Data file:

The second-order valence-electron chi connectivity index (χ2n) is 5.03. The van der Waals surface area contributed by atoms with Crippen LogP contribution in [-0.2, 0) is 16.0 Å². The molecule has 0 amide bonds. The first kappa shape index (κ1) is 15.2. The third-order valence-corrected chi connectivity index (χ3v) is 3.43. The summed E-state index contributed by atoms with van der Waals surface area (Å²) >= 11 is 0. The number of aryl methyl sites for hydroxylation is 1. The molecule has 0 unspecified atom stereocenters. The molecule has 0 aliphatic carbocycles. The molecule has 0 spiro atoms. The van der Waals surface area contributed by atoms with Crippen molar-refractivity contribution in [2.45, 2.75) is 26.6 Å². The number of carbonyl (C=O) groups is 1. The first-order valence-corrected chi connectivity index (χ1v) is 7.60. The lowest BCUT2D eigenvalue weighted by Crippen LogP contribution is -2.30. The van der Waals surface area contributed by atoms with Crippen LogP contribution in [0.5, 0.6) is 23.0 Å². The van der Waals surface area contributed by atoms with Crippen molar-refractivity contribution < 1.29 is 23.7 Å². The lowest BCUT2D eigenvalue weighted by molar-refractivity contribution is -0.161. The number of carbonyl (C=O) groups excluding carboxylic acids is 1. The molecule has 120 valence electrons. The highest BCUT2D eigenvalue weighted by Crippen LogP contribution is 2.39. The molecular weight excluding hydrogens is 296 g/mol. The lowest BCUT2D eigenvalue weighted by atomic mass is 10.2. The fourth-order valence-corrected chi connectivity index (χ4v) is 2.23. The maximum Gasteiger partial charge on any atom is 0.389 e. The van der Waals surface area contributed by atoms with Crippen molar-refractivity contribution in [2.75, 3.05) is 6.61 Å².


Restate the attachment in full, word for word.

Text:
The second-order valence-electron chi connectivity index (χ2n) is 5.03. The van der Waals surface area contributed by atoms with Crippen LogP contribution in [-0.2, 0) is 16.0 Å². The molecule has 0 amide bonds. The first kappa shape index (κ1) is 15.2. The third-order valence-corrected chi connectivity index (χ3v) is 3.43. The summed E-state index contributed by atoms with van der Waals surface area (Å²) >= 11 is 0. The number of aryl methyl sites for hydroxylation is 1. The molecule has 0 unspecified atom stereocenters. The molecule has 0 aliphatic carbocycles. The molecule has 0 spiro atoms. The van der Waals surface area contributed by atoms with Crippen molar-refractivity contribution in [2.45, 2.75) is 26.6 Å². The number of carbonyl (C=O) groups is 1. The first-order valence-corrected chi connectivity index (χ1v) is 7.60. The lowest BCUT2D eigenvalue weighted by Crippen LogP contribution is -2.30. The van der Waals surface area contributed by atoms with Crippen LogP contribution in [0.5, 0.6) is 23.0 Å². The van der Waals surface area contributed by atoms with Crippen molar-refractivity contribution < 1.29 is 23.7 Å². The lowest BCUT2D eigenvalue weighted by molar-refractivity contribution is -0.161. The number of carbonyl (C=O) groups excluding carboxylic acids is 1. The molecule has 120 valence electrons. The highest BCUT2D eigenvalue weighted by Crippen LogP contribution is 2.39. The molecular weight excluding hydrogens is 296 g/mol. The lowest BCUT2D eigenvalue weighted by atomic mass is 10.2. The fourth-order valence-corrected chi connectivity index (χ4v) is 2.23. The maximum Gasteiger partial charge on any atom is 0.389 e. The van der Waals surface area contributed by atoms with Crippen molar-refractivity contribution in [2.75, 3.05) is 6.61 Å².